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Melissa & Dave - Adventures at Sea

Frogman needed

We are continuing to pound across the Caribbean Sea in 8-10 foot seas.  Everything is wet.  We have completely filled the cockpit several times.  In fact it is so wet that light fixtures stay on even when you turn the switch off because salt water is completing the connection within the light switches.

We were down below checking on our progress when we heard a huge “BANG!” on deck.  We ran up to find the heavy winds had broken a jib sheet (one of the lines that runs to the forward most sail).  We got the jib sail back under control, but getting the boat pointed back the right way required turning on the engine.  We were careful to get all the lines back on board, but one managed to escape us in the high winds and promptly got wrapped around the rudder and prop.  The boat was controllable, but the steering was stiff.  We pondered how to fix it. It was two days back to the nearest marina or a day back to the nearest bay. We did not want to keep going forward with a compromised rudder but wasting 2-5 days did not sound like fun either. The steering was OK now but who knows what might happen in the waves. Mike put a mask on to take a look. Dave headed the boat up to windward slowing the boat down to 1 knot and Mike stuck his head in the water from the swim step to see what was up. Indeed, we wrapped it up good. Doh!  Mike realized the water pressure wasn't too bad since we could (momentarily) get the boat slowed down so he decided to go in. Mind you, it is blowing 20-25 knots at this point with 8 foot seas. Down he goes with a knife, safety line and a line draped from the front to pull forward on. A half dozen dives later, we were free. Each dive required Dave to head down wind to get enough speed to turn up into the wind and stop the boat for a while. We covered 3.5 miles during the operation which took just over an hour to accomplish.  We were able to get the sheets re-rigged without too much difficulty.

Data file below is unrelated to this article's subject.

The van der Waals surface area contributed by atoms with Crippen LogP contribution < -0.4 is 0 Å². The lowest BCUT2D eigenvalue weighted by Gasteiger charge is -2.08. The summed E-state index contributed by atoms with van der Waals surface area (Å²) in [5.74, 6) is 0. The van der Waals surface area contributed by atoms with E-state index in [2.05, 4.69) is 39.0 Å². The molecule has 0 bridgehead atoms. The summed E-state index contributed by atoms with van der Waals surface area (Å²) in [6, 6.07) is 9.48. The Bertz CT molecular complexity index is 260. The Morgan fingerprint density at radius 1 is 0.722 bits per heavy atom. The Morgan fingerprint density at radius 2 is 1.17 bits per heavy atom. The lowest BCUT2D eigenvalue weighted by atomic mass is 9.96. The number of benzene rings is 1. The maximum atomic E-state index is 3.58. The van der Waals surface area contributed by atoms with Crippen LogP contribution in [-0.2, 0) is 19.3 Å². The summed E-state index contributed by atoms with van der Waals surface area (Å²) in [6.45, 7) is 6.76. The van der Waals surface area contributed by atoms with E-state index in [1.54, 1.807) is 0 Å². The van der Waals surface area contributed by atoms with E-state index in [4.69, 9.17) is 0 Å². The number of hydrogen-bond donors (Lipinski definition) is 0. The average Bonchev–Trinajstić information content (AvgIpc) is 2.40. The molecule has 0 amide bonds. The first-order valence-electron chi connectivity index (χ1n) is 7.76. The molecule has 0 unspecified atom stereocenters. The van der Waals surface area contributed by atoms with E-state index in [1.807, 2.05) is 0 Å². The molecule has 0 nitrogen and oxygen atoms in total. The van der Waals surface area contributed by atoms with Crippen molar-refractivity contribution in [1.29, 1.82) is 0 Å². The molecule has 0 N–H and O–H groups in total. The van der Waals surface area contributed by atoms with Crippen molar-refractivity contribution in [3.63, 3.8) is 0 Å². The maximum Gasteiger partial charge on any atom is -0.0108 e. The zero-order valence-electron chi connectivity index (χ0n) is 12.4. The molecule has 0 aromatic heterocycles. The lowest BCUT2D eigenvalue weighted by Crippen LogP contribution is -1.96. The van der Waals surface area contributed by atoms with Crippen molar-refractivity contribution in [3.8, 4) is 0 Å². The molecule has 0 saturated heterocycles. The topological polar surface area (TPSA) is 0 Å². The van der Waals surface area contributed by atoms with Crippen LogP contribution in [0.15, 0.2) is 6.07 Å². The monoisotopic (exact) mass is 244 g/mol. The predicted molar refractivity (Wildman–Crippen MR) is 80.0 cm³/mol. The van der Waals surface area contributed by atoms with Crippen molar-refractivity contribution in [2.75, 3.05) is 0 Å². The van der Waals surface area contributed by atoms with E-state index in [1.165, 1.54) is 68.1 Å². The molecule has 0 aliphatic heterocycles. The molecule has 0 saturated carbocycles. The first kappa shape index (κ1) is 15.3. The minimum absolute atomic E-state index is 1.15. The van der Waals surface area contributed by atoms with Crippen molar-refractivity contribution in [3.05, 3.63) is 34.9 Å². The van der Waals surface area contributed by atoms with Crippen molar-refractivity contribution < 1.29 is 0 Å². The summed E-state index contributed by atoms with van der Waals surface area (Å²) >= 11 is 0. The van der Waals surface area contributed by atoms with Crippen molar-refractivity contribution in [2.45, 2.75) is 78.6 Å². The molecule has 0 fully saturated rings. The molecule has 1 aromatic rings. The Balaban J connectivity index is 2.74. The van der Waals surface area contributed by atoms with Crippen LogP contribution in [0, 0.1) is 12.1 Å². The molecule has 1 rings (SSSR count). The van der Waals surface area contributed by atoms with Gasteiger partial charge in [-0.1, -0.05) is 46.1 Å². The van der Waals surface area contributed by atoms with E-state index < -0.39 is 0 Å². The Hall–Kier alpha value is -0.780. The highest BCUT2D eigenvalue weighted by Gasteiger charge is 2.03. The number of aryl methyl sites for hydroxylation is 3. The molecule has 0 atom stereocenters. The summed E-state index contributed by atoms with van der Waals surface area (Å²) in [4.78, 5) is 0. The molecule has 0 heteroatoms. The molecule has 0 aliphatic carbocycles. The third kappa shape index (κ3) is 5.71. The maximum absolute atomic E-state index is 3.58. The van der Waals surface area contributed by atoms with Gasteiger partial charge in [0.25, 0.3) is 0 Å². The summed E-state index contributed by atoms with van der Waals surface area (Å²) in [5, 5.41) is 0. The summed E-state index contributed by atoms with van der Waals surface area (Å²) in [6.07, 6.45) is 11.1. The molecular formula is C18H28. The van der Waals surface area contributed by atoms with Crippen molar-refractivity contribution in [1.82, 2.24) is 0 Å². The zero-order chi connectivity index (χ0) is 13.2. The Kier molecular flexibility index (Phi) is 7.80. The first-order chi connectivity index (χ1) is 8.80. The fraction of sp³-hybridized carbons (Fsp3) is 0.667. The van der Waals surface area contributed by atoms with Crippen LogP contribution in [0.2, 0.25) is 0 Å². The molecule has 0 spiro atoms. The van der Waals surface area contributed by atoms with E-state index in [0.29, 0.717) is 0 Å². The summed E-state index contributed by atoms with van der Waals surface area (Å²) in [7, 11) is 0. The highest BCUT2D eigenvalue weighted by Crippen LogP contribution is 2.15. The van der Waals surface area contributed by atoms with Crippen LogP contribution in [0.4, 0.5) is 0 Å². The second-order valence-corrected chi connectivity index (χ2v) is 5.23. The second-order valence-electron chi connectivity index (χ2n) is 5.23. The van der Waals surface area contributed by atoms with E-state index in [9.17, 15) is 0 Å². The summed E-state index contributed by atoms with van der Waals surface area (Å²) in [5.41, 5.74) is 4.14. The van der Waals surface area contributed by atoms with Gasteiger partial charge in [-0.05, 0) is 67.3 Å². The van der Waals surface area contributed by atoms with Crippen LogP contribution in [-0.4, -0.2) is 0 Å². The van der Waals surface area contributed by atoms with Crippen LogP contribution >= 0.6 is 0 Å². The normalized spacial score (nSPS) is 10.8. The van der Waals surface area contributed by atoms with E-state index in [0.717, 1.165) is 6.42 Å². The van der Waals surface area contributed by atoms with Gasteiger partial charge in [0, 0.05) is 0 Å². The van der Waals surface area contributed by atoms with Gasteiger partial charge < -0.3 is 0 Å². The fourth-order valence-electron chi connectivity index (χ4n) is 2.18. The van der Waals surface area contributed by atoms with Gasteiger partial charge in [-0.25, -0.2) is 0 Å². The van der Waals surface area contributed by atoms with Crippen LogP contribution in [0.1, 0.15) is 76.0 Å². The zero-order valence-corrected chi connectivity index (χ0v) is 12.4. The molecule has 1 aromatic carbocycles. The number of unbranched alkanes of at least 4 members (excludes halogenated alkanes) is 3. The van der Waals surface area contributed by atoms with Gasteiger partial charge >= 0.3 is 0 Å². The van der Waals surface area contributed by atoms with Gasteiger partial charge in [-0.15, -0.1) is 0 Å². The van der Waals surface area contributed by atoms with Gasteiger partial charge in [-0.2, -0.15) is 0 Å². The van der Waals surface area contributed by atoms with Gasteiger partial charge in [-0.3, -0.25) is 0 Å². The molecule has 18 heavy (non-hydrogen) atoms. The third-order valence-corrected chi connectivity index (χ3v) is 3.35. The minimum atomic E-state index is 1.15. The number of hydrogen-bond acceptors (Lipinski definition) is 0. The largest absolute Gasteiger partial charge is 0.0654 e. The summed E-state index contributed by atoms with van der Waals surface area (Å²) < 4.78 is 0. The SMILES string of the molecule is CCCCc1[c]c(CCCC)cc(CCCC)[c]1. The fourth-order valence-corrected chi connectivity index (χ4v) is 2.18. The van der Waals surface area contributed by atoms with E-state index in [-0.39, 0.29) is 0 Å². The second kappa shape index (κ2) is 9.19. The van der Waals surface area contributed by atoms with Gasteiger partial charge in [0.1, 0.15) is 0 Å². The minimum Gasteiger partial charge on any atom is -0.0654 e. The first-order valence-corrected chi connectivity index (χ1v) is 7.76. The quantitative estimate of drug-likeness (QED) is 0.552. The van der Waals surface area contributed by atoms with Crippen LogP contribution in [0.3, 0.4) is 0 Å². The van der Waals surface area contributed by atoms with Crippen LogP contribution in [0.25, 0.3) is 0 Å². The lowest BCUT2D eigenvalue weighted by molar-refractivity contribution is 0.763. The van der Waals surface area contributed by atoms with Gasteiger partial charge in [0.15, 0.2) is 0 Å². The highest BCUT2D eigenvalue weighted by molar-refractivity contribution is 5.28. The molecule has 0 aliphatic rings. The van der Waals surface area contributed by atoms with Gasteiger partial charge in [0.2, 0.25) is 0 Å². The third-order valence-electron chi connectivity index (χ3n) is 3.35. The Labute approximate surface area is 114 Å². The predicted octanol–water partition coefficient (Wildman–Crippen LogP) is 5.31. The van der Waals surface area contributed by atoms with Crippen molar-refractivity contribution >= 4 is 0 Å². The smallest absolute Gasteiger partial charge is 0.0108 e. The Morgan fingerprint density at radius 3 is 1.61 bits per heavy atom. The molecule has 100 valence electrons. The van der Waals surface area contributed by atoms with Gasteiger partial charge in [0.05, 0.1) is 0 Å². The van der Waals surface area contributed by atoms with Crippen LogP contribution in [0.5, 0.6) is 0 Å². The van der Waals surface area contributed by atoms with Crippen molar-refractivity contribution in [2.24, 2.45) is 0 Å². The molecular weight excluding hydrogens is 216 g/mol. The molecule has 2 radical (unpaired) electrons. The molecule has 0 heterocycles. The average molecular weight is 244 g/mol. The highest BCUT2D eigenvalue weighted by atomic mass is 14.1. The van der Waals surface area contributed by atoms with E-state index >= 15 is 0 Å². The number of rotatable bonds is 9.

Later, one of the diesel cans on deck was pounded so hard by the wind and waves that the gas can cap blew clean off.  We had diesel gas running down the decks – because when the waves would hit the can, it would flex and spit out gas.  Mike had to go forward and fix it as best he could with some tinfoil and duct tape.  But it’s still leaking a small stream of gas.  

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